More than 345,000 retires using income drawdown to fund their retirement have failed to give a family member or friend legal authority to look after their affairs if they no longer have the capacity.
Just one in five people who have moved into drawdown since the pension reforms have registered an LPA, but the research by Zurich found that people with a financial adviser were almost four times more likely to have an LPA than those who hadn’t received advice (66% vs 17%).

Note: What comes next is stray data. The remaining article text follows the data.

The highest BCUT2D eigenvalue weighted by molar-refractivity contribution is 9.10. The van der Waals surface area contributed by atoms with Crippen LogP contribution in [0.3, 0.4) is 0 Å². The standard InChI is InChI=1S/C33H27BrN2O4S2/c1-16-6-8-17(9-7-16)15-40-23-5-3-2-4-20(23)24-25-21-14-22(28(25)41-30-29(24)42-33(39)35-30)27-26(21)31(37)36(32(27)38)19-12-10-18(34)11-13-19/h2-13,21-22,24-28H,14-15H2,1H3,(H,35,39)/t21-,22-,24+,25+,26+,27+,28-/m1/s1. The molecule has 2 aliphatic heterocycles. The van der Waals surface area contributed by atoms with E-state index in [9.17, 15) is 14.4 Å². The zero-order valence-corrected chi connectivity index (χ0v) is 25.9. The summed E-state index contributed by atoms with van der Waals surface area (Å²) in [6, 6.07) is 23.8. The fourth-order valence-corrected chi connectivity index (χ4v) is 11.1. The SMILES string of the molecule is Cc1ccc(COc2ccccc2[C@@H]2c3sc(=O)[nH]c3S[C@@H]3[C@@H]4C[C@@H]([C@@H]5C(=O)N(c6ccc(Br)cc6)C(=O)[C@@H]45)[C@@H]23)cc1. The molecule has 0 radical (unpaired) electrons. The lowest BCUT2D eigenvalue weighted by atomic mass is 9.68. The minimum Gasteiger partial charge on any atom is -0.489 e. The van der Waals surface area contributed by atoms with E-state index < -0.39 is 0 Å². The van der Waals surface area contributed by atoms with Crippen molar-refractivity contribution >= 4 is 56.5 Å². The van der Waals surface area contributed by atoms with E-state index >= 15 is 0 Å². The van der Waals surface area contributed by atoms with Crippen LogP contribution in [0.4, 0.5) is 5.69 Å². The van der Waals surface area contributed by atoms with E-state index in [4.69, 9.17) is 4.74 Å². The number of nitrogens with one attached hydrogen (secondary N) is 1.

This ‘financial planning blind spot’, could prevent a trusted person from immediately stepping in to manage the person’s affairs should they suddenly fall ill or lose mental capacity.
Without an LPA, even next of kin would need to apply through the courts to get access and control of a relative’s finances.
Zurich said the issue has developed since the dawn of pension freedoms in 2015 which mean people no longer need to buy an annuity at retirement. Instead, twice as many people are choosing drawdown over annuities, so the responsibility of managing income in retirement rests with them.
The insurer estimated that if the LPA gap continues to grow at the current pace, it could leave 1.7 million retirees at risk by 2025.